Summer blue flowers

Summer gardens can be a shimmering haze of blue, from the tall spires of classic delphiniums and lupins to the azure blue petals of the fabled Himalayan blue poppy (Meconopsis grandis) that is notoriously difficult to grow, to the small daisy-style flowers of Felicia.

Find out how to grow delphiniums and how to grow lupins

As well as the familiar blue lobelia bedding plant, seek out its perennial cousins such as Lobelia siphilitica and ‘Blue Shadow’, which are tall upright plants rather than trailing.

Blue bulbs

Agapanthus are the classic summer blue bulbs with rounded heads clustered with funnel-shaped flowers. If you want to grow them in the garden rather than in pots, ‘Headbourne Hybrids’ are the hardiest. Camassia leichtlinii ‘Caerulea Group’ is like a large upright bluebell with starry flowers.

Blue flowers to grow from seed

Love in a mist (Nigella) has papery pale blue flowers with a ruff of feathery foliage; Phacelia tanacetifolia has curious flowers packed in tightly in a neat spiral – hence its common name of fiddleneck – bees love it; Jacob’s ladder, Polemonium caeruleum, has open blue flowers with yellow stamens.

Cornflowers are easy to grow sown directly into the ground.

Blue shrubs

Hydrangeas grown on acidic soil will have clouds of blue flowers.

Find out how to grow hydrangeas

A blue rose?

A blue rose is the rose-breeder’s so far unattainable goal, as the pigment needed does not exist in roses. ‘Veilchenblau’ is the closest thing: its flowers open in shades of lavender and take on a bluish tinge as they age.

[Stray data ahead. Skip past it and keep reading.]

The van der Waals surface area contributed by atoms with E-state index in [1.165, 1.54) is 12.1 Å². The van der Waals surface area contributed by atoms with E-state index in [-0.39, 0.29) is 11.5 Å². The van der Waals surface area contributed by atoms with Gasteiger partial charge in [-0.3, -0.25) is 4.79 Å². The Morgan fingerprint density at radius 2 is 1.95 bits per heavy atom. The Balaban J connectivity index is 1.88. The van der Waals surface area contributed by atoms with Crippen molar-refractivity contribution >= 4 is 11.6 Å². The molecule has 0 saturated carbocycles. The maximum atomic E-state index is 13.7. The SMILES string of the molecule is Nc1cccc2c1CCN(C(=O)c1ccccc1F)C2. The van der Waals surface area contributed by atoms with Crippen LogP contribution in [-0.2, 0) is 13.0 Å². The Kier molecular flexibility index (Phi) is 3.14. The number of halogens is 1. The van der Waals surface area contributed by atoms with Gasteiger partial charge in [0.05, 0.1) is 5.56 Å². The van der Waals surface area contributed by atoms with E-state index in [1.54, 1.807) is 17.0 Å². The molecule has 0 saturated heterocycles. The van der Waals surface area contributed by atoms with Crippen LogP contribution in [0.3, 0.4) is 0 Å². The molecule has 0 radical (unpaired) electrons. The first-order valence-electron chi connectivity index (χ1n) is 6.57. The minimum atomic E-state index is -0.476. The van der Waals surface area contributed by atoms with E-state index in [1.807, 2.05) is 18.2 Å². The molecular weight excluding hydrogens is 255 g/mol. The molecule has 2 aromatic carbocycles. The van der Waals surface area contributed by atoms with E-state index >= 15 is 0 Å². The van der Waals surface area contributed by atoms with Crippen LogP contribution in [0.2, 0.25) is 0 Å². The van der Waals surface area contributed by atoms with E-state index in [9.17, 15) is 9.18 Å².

Blue roses sold in florists will have been dyed.

Autumn blue flowers

There’s not much new blue coming into the garden apart from asters such as Aster ericoides ‘Blue Star’, which wavers between lavender and blue. For a touch of sky blue, look out for ornamental sage Salvia uliginosa – there’s definitely no dispute about colour with this plant.

Winter blue flowers

In late winter/early spring, one of the first plants to flower is Iris reticulata, a miniature iris with deep blue petals marked with yellow.

Depending on the weather, some of the spring-flowering bulbs listed above may also make an early appearance.

Read our ideas for a colourful winter container

Blue flowers

Blue flowers clockwise from top left: Hepatica nobilis, Delphinium, Felicia, Nemophila

List of flowers available in blue

These flowers and shrubs are available in blue varieties.

  • Agapanthus
  • Ajuga reptans
  • Anemone blanda
  • Bluebell
  • Brunnera macrophylla
  • California lilac
  • Camassia Leichtlinii
  • Catnip
  • Clematis
  • Cornflower
  • Creeping speedwell
  • Delphinium
  • Forget-me-nots
  • Felicia
  • Hepatica nobilis
  • Himalayan blue poppy
  • Hydrangea
  • Iris reticulata
  • Jacob’s ladder
  • Lobelia
  • Lobelia siphilitica
  • Love in a mist (Nigella)
  • Lupin
  • Nemophila
  • Monkshood (aconite)
  • Pansy
  • Phacelia tanacetifolia
  • Primrose
  • Rhododendron
  • Salvia uliginosa

Try 12 issues of Saga Magazine

Subscribe today for just £34.95 for 12 issues...


Saga Magazine is supported by its audience. When you purchase through links on our site or newsletter, we may earn affiliate commission. Everything we recommend is independently chosen irrespective of affiliate agreements.

The opinions expressed are those of the author and are not held by Saga unless specifically stated. The material is for general information only and does not constitute investment, tax, legal, medical or other form of advice. You should not rely on this information to make (or refrain from making) any decisions. Always obtain independent, professional advice for your own particular situation.